Tagged sharks trigger warnings

John DobsonAlbany Advertiser

The number of tagged shark detections along the Albany coast nearly doubled in 2017, with 193 detections off the city’s most popular swimming spot, Middleton Beach.

Receivers at Ellen Cove and Frenchman Bay made 272 detections last year — 193 of those off Ellen Cove — up from 144 in 2016 and 18 in 2015.

The tagged sharks which set off the receivers were two tigers and two bronze whalers — each detected multiple times.

A Department of Primary Industries and Regional Development spokesman said it was important to note all fatal attacks in WA since 2000 had involved only white sharks.

The Ellen Cove receiver off Middleton Beach recorded the most shark detections in 2017 with 193.
Camera IconThe Ellen Cove receiver off Middleton Beach recorded the most shark detections in 2017 with 193. Credit: Laurie Benson

The department plans to continue tagging sharks off the coast this year, after tagging 12 white sharks near Esperance last year.

“It is important to note that sharks are a migratory species and, as identified by the CSIRO, WA shares the south-western population of white sharks with western Victoria and South Australia,” the spokesman said.

“This means that a shark tagged off Victoria or South Australia could trigger a detection by a satellite-linked receiver off the WA coast.”

There were four recorded sightings along the coast last year — one less than in 2016.

Middleton Beach, including the Ellen Cove shark barrier, was closed in April after a tiger shark was detected nine times in a 40-minute period.

O’Connor MP Rick Wilson has called for the State Government to consider unmanned aircraft to patrol south coast beaches for sharks.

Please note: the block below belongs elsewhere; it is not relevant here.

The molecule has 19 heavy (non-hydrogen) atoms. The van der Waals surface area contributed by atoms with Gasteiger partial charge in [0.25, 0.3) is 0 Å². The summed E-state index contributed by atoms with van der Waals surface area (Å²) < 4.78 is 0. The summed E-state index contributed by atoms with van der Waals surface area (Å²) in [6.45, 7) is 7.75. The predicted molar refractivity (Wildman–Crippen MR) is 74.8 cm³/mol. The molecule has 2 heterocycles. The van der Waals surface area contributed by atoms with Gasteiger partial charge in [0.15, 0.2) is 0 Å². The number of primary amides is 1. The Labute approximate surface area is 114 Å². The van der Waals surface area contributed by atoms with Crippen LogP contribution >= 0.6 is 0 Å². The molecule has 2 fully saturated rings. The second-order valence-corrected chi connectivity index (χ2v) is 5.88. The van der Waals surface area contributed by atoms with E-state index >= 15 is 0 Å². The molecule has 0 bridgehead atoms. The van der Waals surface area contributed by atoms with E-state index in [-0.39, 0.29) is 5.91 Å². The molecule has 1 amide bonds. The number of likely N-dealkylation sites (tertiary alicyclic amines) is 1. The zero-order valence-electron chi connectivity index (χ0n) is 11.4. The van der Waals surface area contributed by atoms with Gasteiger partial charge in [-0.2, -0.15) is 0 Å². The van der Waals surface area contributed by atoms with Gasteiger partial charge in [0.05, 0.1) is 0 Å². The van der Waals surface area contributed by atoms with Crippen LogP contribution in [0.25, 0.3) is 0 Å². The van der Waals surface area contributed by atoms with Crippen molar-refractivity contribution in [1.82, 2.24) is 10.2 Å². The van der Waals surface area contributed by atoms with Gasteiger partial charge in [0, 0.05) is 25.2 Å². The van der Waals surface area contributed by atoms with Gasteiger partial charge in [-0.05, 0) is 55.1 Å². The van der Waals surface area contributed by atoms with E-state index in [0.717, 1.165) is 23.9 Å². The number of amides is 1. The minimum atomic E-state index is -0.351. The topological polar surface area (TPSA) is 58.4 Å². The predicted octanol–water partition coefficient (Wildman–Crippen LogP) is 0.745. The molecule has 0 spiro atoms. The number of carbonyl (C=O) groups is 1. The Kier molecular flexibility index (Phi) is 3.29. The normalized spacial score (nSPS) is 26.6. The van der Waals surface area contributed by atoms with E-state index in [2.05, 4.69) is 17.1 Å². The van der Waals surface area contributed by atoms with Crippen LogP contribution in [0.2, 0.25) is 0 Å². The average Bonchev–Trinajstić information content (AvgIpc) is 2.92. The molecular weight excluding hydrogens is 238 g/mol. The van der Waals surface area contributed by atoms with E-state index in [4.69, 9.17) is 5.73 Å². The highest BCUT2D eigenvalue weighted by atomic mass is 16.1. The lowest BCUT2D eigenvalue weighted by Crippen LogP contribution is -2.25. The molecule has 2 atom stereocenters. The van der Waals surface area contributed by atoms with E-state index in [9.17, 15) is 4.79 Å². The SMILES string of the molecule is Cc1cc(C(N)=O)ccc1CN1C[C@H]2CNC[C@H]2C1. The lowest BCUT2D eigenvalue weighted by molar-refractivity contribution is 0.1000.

With thousands descending on Albany and the south coast in the summer holidays, Mr Wilson said it was time the State Government introduced a similar level of monitoring as it had in the South West.

“The State Government, including the previous government, spent $2.62 million on extending patrols and surveillance in the South West from 2014-2018,” he said.

“I’m calling for the State to divert some of that funding to patrols along the south coast around Albany and Esperance.”

Mr Wilson said Mark Capelli, the founder of Esperance Ocean Safety and Support Group, which was formed after 17-year-old Laeticia Brouwer was fatally mauled by a shark in April last year, had a potential solution.

An unmanned drone using thermal imaging could detect sharks and alert a nearby operator, with an estimated three-month trial costing about $90,000.

“There is a shark barrier at Middleton beach and that’s great for the percentage of people who swim there but not those who swim at other beaches such as Nanarup or Bremer Bay,” Mr Wilson said.

Acting Fisheries Minister Fran Logan said the Government had introduced several methods to protect beachgoers and was considering drones.

“The Government sees the potential for drones as a shark mitigation tool,” he said.

“We hope to see this expand to more WA beaches in the future as the technology further develops.”

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